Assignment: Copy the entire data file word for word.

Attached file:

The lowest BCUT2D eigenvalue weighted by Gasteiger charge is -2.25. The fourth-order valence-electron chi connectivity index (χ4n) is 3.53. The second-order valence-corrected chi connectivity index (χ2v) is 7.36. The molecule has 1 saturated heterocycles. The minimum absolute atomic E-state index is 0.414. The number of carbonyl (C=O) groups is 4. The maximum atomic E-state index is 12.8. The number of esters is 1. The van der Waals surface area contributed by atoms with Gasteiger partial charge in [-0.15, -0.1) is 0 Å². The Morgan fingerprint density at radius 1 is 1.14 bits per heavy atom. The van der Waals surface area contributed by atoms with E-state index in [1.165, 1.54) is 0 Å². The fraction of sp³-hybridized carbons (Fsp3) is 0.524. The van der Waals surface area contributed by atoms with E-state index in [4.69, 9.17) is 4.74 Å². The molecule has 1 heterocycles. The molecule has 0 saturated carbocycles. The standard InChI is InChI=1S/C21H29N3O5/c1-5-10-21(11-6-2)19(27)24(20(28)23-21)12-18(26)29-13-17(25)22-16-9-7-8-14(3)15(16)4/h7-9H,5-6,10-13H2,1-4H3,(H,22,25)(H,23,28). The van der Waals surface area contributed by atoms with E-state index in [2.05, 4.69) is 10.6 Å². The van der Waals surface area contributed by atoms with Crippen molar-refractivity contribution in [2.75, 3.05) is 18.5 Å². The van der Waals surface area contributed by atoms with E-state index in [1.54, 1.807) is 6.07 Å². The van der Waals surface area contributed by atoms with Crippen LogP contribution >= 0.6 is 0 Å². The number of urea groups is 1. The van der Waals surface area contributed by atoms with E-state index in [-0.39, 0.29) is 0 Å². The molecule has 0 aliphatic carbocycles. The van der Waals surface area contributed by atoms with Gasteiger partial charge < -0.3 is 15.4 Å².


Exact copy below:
The lowest BCUT2D eigenvalue weighted by Gasteiger charge is -2.25. The fourth-order valence-electron chi connectivity index (χ4n) is 3.53. The second-order valence-corrected chi connectivity index (χ2v) is 7.36. The molecule has 1 saturated heterocycles. The minimum absolute atomic E-state index is 0.414. The number of carbonyl (C=O) groups is 4. The maximum atomic E-state index is 12.8. The number of esters is 1. The van der Waals surface area contributed by atoms with Gasteiger partial charge in [-0.15, -0.1) is 0 Å². The Morgan fingerprint density at radius 1 is 1.14 bits per heavy atom. The van der Waals surface area contributed by atoms with E-state index in [1.165, 1.54) is 0 Å². The fraction of sp³-hybridized carbons (Fsp3) is 0.524. The van der Waals surface area contributed by atoms with E-state index in [4.69, 9.17) is 4.74 Å². The molecule has 1 heterocycles. The molecule has 0 saturated carbocycles. The standard InChI is InChI=1S/C21H29N3O5/c1-5-10-21(11-6-2)19(27)24(20(28)23-21)12-18(26)29-13-17(25)22-16-9-7-8-14(3)15(16)4/h7-9H,5-6,10-13H2,1-4H3,(H,22,25)(H,23,28). The van der Waals surface area contributed by atoms with E-state index in [2.05, 4.69) is 10.6 Å². The van der Waals surface area contributed by atoms with Crippen molar-refractivity contribution in [2.75, 3.05) is 18.5 Å². The van der Waals surface area contributed by atoms with E-state index in [1.54, 1.807) is 6.07 Å². The van der Waals surface area contributed by atoms with Crippen LogP contribution >= 0.6 is 0 Å². The number of urea groups is 1. The van der Waals surface area contributed by atoms with E-state index in [-0.39, 0.29) is 0 Å². The molecule has 0 aliphatic carbocycles. The van der Waals surface area contributed by atoms with Gasteiger partial charge < -0.3 is 15.4 Å².